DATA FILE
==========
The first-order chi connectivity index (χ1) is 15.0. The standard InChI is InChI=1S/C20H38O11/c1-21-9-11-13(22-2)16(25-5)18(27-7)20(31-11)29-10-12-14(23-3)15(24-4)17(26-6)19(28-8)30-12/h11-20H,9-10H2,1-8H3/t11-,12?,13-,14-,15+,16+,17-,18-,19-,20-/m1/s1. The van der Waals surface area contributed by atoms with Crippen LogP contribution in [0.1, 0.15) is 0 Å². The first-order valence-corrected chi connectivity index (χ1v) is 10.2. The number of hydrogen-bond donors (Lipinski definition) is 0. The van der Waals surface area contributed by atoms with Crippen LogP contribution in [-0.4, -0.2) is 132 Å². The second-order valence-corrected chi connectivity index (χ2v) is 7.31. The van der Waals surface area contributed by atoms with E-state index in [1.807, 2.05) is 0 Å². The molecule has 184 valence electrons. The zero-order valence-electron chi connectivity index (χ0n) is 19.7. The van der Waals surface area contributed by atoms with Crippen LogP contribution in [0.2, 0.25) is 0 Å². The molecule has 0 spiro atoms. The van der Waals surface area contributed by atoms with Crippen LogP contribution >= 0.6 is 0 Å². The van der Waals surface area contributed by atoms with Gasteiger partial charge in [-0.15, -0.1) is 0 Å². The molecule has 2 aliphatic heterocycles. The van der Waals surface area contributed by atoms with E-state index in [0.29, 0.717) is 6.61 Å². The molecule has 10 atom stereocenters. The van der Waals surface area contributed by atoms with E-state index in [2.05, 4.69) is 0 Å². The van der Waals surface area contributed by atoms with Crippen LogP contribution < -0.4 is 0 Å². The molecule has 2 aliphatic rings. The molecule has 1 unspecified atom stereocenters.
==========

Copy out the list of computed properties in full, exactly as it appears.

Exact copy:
The first-order chi connectivity index (χ1) is 15.0. The standard InChI is InChI=1S/C20H38O11/c1-21-9-11-13(22-2)16(25-5)18(27-7)20(31-11)29-10-12-14(23-3)15(24-4)17(26-6)19(28-8)30-12/h11-20H,9-10H2,1-8H3/t11-,12?,13-,14-,15+,16+,17-,18-,19-,20-/m1/s1. The van der Waals surface area contributed by atoms with Crippen LogP contribution in [0.1, 0.15) is 0 Å². The first-order valence-corrected chi connectivity index (χ1v) is 10.2. The number of hydrogen-bond donors (Lipinski definition) is 0. The van der Waals surface area contributed by atoms with Crippen LogP contribution in [-0.4, -0.2) is 132 Å². The second-order valence-corrected chi connectivity index (χ2v) is 7.31. The van der Waals surface area contributed by atoms with E-state index in [1.807, 2.05) is 0 Å². The molecule has 184 valence electrons. The zero-order valence-electron chi connectivity index (χ0n) is 19.7. The van der Waals surface area contributed by atoms with Crippen LogP contribution in [0.2, 0.25) is 0 Å². The molecule has 0 spiro atoms. The van der Waals surface area contributed by atoms with Crippen LogP contribution >= 0.6 is 0 Å². The van der Waals surface area contributed by atoms with Gasteiger partial charge in [-0.15, -0.1) is 0 Å². The molecule has 2 aliphatic heterocycles. The van der Waals surface area contributed by atoms with E-state index in [0.29, 0.717) is 6.61 Å². The molecule has 10 atom stereocenters. The van der Waals surface area contributed by atoms with E-state index in [2.05, 4.69) is 0 Å². The van der Waals surface area contributed by atoms with Crippen LogP contribution < -0.4 is 0 Å². The molecule has 2 aliphatic rings. The molecule has 1 unspecified atom stereocenters.